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Case report
peer-reviewed

The Sixty-five Roses of Cystic Fibrosis: A Report of Two Autopsy Cases with Kidney Involvement



Abstract

Cystic fibrosis (CF), also commonly referred to as mucoviscidosis, is a multigene related disorder, involving a defect in the CF transmembrane conductance regulator protein, with over 1,500 genes, being identified with the condition. The most commonly affected organs, often described in the literature, are the lungs, pancreas, intestines, and skin, which is one of the sites for early diagnostic testing. Herein we report two autopsy cases of CF, with multiorgan involvement and some rarely observed and reported changes. Two pediatric cases of clinically confirmed CF were referred for autopsy at the Department of General and Clinical Pathology, St. Marina University Hospital, Varna, Bulgaria. The first case was of a one-year-old female and the second of a six-month-old female. Both cases had classical CF-associated changes in the lungs, liver, pancreas, and small intestine. The kidneys although normal on gross inspection also had severe changes on histology with a compacted matter in the lumen of the distal tubules, some of which had undergone calcification. These histological renal changes are under-reported in literature, thus unlike the classical reported cystic changes we highlight lumen compaction and calcification as the primary histological hallmark in kidneys of patients with CF.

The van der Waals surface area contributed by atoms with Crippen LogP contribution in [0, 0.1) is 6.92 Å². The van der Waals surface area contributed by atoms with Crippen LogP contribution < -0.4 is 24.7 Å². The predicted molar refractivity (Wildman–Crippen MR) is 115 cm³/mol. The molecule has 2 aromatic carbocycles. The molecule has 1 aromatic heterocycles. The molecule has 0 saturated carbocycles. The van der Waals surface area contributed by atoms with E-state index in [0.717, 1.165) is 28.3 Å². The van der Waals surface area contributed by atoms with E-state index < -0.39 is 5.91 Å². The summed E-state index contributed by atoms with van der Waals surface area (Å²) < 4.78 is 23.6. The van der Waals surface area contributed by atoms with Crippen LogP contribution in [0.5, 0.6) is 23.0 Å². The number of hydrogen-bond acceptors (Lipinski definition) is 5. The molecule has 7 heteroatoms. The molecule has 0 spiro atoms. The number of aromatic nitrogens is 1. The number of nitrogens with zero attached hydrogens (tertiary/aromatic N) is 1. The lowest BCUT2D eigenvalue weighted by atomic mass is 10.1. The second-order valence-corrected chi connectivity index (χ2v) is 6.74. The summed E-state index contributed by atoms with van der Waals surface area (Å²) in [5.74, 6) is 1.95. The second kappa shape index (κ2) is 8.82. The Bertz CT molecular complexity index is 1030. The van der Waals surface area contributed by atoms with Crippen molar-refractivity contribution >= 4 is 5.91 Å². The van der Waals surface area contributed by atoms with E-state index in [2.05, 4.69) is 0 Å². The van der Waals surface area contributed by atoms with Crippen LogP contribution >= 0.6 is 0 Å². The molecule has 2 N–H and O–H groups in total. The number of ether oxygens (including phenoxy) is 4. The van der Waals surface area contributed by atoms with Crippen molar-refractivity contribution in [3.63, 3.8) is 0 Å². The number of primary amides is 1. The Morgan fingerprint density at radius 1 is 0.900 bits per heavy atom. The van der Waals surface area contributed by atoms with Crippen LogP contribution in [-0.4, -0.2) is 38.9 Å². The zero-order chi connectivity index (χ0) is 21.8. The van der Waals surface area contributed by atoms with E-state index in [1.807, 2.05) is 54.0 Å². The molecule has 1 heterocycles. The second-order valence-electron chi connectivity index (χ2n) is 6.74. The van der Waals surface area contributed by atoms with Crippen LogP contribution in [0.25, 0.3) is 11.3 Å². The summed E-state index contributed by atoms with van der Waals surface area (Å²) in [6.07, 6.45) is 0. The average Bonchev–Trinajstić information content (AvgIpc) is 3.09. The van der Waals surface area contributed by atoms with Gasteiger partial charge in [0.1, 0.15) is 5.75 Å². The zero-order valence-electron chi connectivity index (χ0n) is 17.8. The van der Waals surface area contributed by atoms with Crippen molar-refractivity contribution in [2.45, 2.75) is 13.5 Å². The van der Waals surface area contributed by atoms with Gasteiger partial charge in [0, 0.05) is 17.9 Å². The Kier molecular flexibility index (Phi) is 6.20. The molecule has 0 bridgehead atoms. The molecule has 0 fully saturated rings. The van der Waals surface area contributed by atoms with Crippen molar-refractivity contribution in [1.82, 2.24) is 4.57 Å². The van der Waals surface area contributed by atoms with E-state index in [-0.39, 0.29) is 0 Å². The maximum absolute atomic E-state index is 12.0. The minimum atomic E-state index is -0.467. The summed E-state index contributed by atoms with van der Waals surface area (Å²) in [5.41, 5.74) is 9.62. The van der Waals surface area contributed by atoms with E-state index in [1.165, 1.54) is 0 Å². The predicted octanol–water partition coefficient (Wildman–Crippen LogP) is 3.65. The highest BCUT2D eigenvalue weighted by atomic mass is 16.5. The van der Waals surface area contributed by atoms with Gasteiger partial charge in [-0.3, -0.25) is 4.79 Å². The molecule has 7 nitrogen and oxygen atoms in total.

Introduction

Cystic fibrosis (CF), also commonly referred to as mucoviscidosis, is a multigene related disorder, involving a defect in the CF transmembrane conductance regulator (CFTR) protein, with over 1,500 genes, being identified with the condition [1-3]. Defects in the protein cause the production of thick viscous mucus in a number of organs increasing risk of infection and obstructing secretory ducts and canals.

After blockage, the ducts undergo cystic dilation and fibrous tissue develops around them, hence the name CF [4-5]. The most commonly affected organs, often described in the literature, are the lungs, pancreas, intestines, and skin, which is one of the sites for early diagnostic testing [4-5].